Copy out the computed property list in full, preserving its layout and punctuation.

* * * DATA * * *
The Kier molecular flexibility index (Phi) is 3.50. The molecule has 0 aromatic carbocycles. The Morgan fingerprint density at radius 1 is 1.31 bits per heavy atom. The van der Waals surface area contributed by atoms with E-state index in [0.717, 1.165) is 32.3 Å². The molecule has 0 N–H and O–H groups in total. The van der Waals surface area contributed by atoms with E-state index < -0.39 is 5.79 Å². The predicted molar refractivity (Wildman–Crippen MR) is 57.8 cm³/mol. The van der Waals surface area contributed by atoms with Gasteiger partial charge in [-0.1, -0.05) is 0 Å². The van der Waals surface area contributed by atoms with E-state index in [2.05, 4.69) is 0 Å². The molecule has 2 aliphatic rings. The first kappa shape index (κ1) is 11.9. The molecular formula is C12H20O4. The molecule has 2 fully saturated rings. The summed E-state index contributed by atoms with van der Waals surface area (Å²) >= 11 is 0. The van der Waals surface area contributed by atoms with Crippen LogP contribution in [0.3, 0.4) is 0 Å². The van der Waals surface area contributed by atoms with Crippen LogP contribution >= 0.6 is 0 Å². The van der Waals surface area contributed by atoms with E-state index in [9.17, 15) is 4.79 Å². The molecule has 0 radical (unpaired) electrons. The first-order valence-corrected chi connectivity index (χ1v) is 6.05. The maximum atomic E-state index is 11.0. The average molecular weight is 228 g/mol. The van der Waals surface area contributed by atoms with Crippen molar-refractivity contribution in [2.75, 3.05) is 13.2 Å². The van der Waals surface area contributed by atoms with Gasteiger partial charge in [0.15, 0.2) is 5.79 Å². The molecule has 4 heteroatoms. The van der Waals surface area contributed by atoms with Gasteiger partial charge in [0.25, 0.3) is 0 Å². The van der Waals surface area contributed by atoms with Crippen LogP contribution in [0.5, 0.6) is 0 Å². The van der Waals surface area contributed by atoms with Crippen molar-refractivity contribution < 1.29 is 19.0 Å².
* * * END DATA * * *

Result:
The Kier molecular flexibility index (Phi) is 3.50. The molecule has 0 aromatic carbocycles. The Morgan fingerprint density at radius 1 is 1.31 bits per heavy atom. The van der Waals surface area contributed by atoms with E-state index in [0.717, 1.165) is 32.3 Å². The molecule has 0 N–H and O–H groups in total. The van der Waals surface area contributed by atoms with E-state index < -0.39 is 5.79 Å². The predicted molar refractivity (Wildman–Crippen MR) is 57.8 cm³/mol. The van der Waals surface area contributed by atoms with Gasteiger partial charge in [-0.1, -0.05) is 0 Å². The van der Waals surface area contributed by atoms with E-state index in [2.05, 4.69) is 0 Å². The molecule has 2 aliphatic rings. The first kappa shape index (κ1) is 11.9. The molecular formula is C12H20O4. The molecule has 2 fully saturated rings. The summed E-state index contributed by atoms with van der Waals surface area (Å²) >= 11 is 0. The van der Waals surface area contributed by atoms with Crippen LogP contribution in [0.3, 0.4) is 0 Å². The van der Waals surface area contributed by atoms with Crippen LogP contribution >= 0.6 is 0 Å². The van der Waals surface area contributed by atoms with E-state index in [9.17, 15) is 4.79 Å². The molecule has 0 radical (unpaired) electrons. The first-order valence-corrected chi connectivity index (χ1v) is 6.05. The maximum atomic E-state index is 11.0. The average molecular weight is 228 g/mol. The van der Waals surface area contributed by atoms with Crippen molar-refractivity contribution in [2.75, 3.05) is 13.2 Å². The van der Waals surface area contributed by atoms with Gasteiger partial charge in [0.15, 0.2) is 5.79 Å². The molecule has 4 heteroatoms. The van der Waals surface area contributed by atoms with Gasteiger partial charge in [0.25, 0.3) is 0 Å². The van der Waals surface area contributed by atoms with Crippen LogP contribution in [0.5, 0.6) is 0 Å². The van der Waals surface area contributed by atoms with Crippen molar-refractivity contribution < 1.29 is 19.0 Å².